23 September 2010

Do You Know Your Flowering Quince?

Whether or not you recognize it, you see flowering quince every spring around the time forsythia blooms. In contrast to forsythia’s bright yellow, flowering quince blooms in pink, red and white.

The two best known flowering quince are Chaenomeles speciosa, Common Floweringquince and Chaenomeles japonica, Japanese Floweringquince. Both are cold hardy as far north as zone 4 or 5 which means gardeners who live south of Minnesota can grow them.

The common variety is native to China but was cultivated in Japan. Proven Winners released two new, low growing, varieties this year and both have double flowers.

Proven Winners, Flowering Quince, Scarlet Storm


The two best known flowering quince are Chaenomeles speciosa, Common Floweringquince and Chaenomeles japonica, Japanese Floweringquince. Both are cold hardy as far north as zone 4 or 5 which means gardeners who live south of Minnesota can grow them.

The common variety is native to China but was cultivated in Japan. Proven Winners released two new, low growing, varieties this year and both have double flowers.

Floweringquince is a woody shrub with a naturally rounded outline. Older plants can become unattractive if they are not pruned from time to time. Spring flowering shrubs are pruned right after the spring flowers fade. Unless pruned some varieties will become 8 feet tall and stop flowering.


Proven Winners, Flowering Quince Pink Storm


A flowering quince that has lost its form or stopped blooming can be cut to 6-inches above the ground to be rejuvenated. They can also be trained onto an espallier or thinned out to just a few canes to make a graceful form. In general, remove the oldest and largest canes first then stand back and look at the plant’s natural shape before continuing to cut.

The traditional quince flowers arrive by March in scarlet, red, pink, peach and white. In late January or February, budding branches can be brought inside and placed in warm water to bloom.

The seed pome that forms after the flowers fade resembles an apple and is about 2-inches long and wide. In October, the bitter fruit can be harvested and cooked. It is high in fiber, vitamin C and antioxidant flavinoids. The new flowering cultivars are fruitless.

The adaptability of Floweringquince makes it a good choice for difficult places in the garden where the soil is poor or thin. They enjoy sun and will not flower if planted in shade.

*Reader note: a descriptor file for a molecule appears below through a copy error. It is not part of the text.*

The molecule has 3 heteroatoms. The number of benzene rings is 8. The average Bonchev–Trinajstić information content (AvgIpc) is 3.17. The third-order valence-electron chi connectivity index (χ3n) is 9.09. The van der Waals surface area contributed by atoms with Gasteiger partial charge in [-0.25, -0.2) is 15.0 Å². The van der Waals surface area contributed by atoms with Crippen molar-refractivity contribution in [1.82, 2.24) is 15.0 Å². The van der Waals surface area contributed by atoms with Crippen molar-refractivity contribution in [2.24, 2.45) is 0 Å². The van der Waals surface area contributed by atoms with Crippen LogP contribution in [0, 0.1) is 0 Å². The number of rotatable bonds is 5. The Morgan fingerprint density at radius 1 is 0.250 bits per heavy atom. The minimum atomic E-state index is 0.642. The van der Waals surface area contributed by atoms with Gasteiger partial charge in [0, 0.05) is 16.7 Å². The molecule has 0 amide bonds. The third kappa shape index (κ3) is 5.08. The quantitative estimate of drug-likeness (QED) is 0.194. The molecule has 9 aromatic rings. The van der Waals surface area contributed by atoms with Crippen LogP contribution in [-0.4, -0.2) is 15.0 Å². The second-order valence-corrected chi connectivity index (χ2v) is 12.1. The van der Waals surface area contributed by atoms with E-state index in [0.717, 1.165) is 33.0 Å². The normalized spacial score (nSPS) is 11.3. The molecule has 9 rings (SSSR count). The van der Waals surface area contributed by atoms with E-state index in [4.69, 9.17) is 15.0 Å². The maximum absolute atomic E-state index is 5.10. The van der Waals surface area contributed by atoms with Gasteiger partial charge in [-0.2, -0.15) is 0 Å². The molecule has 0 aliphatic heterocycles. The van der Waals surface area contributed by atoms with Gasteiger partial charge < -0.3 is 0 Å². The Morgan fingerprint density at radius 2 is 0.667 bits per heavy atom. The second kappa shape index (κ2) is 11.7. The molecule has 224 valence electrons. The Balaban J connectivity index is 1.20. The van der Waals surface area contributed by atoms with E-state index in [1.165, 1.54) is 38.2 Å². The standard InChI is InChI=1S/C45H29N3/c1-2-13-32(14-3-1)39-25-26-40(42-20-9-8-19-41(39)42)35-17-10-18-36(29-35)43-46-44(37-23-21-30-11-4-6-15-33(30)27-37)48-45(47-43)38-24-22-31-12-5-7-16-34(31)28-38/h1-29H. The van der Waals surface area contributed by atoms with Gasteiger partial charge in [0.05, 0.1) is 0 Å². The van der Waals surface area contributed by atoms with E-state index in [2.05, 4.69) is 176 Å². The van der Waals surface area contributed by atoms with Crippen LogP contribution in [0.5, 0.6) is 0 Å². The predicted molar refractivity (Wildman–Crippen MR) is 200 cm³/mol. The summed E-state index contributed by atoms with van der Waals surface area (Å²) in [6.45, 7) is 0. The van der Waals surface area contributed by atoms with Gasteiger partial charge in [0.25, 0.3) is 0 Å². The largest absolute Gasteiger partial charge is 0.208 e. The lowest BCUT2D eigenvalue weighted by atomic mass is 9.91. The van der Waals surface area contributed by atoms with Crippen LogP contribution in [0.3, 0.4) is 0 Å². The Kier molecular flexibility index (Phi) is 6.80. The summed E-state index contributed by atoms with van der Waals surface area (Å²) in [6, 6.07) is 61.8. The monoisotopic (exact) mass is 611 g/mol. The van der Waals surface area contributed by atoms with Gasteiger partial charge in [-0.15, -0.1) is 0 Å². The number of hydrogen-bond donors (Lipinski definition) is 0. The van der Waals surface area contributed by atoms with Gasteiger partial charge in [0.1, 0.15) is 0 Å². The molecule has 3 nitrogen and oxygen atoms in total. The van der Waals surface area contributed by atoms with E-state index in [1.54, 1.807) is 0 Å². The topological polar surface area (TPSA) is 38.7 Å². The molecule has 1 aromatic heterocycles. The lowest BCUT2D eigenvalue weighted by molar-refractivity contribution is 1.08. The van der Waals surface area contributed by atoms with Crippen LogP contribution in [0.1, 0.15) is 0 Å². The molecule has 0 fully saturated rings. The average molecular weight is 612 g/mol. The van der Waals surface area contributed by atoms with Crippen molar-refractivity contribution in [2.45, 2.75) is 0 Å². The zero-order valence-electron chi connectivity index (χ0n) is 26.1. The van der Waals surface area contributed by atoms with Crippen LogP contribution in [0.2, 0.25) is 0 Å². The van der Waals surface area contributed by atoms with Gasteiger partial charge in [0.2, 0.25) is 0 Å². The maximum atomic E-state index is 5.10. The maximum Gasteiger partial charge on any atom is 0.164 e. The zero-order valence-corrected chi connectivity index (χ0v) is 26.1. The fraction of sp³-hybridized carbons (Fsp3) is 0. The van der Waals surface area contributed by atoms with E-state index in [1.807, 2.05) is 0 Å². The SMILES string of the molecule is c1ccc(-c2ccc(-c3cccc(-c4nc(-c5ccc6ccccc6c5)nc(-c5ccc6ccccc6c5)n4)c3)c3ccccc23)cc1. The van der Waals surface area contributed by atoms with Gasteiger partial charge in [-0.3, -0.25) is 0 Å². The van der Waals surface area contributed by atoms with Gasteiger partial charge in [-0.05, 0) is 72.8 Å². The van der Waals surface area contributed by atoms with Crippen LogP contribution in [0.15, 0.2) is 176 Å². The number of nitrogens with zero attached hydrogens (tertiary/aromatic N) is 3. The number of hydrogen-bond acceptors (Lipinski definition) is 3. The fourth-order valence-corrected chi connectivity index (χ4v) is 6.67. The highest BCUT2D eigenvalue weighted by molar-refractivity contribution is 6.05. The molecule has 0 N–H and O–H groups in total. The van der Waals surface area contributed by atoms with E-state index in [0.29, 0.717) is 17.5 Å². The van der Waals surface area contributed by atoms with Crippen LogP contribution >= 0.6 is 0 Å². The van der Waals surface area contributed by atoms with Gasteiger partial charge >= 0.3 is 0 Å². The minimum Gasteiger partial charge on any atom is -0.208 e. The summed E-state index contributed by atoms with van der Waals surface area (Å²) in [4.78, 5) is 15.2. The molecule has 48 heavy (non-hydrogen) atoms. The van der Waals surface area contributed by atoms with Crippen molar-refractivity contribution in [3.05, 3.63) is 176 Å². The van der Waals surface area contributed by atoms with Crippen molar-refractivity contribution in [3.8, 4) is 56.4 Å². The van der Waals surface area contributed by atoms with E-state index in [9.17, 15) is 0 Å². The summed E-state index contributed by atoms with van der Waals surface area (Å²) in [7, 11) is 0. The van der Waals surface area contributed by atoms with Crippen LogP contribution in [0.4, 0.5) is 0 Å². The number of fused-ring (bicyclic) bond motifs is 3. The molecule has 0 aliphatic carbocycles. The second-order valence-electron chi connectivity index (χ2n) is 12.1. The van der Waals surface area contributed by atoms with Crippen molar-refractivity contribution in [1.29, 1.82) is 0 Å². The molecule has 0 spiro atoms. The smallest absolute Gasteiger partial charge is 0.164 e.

Proven Winners, Flowering Quince Orange Storm


The common varieties have thorns and some gardeners find them useful as a hedge. There are several thornless varieties that are easier to keep pruned.
Floweringquince has had many names over the years. At one time it was Pyrus, then Cydonia and now Chaenomeles, a member of the Rosaceae family.

Here are a few of the 150 flowering quince varieties to consider –

Cameo – Double peach flowers, 5-feet tall, nearly thornless and disease resistant.

Contorta – White flowers on twisted stems that add interest to the winter garden.

Double Take Orange Storm – Orange flowers on thornless, 3 to 5-foot tall shrub. The flowers are double and resemble a peony or rose.

Double Take Pink Storm – Pink, double, camellia-like flowers. No fruit. Deer resistant.

Double Take Scarlet Storm – Large, dark red flowers on heat tolerant, 5-foot tall shrub. The three Double Take Flowering Quince are new introductions from Proven Winners. They were developed at the North Carolina State University Extension Service.

Jet Trail – White flowers on an almost thornless plant that grows to 3 feet tall and wide.

Moned – Bright red flowers on 8-foot tall shrub.

Orange Delight - Bright orange flowers on a low spreading 3-foot tall plant.

Texas Scarlet - An almost thornless 3-foot tall dwarf with tomato-red, profuse, flowers followed by fruit.